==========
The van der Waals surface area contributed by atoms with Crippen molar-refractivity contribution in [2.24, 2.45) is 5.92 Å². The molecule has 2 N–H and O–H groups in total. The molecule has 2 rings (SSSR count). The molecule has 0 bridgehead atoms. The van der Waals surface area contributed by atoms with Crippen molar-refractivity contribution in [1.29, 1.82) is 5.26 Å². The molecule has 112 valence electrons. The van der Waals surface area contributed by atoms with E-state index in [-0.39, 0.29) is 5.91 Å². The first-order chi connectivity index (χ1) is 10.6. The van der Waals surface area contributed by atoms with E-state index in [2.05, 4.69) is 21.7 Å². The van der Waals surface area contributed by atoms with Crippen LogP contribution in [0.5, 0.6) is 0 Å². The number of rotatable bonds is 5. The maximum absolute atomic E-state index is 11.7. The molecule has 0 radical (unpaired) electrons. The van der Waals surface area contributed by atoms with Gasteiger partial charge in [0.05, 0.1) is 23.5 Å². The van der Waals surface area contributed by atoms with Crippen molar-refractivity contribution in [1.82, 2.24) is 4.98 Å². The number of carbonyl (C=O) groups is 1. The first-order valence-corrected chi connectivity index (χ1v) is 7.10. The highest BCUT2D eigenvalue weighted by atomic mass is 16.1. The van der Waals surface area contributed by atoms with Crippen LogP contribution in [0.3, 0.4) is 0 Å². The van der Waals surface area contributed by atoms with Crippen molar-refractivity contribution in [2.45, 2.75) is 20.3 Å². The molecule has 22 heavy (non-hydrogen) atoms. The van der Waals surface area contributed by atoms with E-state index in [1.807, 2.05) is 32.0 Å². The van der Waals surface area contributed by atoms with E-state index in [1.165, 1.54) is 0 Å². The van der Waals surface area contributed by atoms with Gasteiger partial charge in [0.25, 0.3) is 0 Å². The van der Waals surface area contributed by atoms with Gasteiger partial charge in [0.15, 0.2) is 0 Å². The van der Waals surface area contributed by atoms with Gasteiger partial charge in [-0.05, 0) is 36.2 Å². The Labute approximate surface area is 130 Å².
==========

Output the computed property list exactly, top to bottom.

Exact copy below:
The van der Waals surface area contributed by atoms with Crippen molar-refractivity contribution in [2.24, 2.45) is 5.92 Å². The molecule has 2 N–H and O–H groups in total. The molecule has 2 rings (SSSR count). The molecule has 0 bridgehead atoms. The van der Waals surface area contributed by atoms with Crippen molar-refractivity contribution in [1.29, 1.82) is 5.26 Å². The molecule has 112 valence electrons. The van der Waals surface area contributed by atoms with E-state index in [-0.39, 0.29) is 5.91 Å². The first-order chi connectivity index (χ1) is 10.6. The van der Waals surface area contributed by atoms with E-state index in [2.05, 4.69) is 21.7 Å². The van der Waals surface area contributed by atoms with Crippen LogP contribution in [0.5, 0.6) is 0 Å². The number of rotatable bonds is 5. The maximum absolute atomic E-state index is 11.7. The molecule has 0 radical (unpaired) electrons. The van der Waals surface area contributed by atoms with Gasteiger partial charge in [0.05, 0.1) is 23.5 Å². The van der Waals surface area contributed by atoms with Crippen molar-refractivity contribution in [1.82, 2.24) is 4.98 Å². The number of carbonyl (C=O) groups is 1. The first-order valence-corrected chi connectivity index (χ1v) is 7.10. The highest BCUT2D eigenvalue weighted by atomic mass is 16.1. The van der Waals surface area contributed by atoms with Crippen LogP contribution in [0.3, 0.4) is 0 Å². The van der Waals surface area contributed by atoms with Crippen molar-refractivity contribution in [2.45, 2.75) is 20.3 Å². The molecule has 22 heavy (non-hydrogen) atoms. The van der Waals surface area contributed by atoms with E-state index in [1.807, 2.05) is 32.0 Å². The van der Waals surface area contributed by atoms with E-state index in [1.165, 1.54) is 0 Å². The van der Waals surface area contributed by atoms with Gasteiger partial charge in [0.25, 0.3) is 0 Å². The van der Waals surface area contributed by atoms with Gasteiger partial charge in [0.15, 0.2) is 0 Å². The van der Waals surface area contributed by atoms with Gasteiger partial charge in [-0.05, 0) is 36.2 Å². The Labute approximate surface area is 130 Å².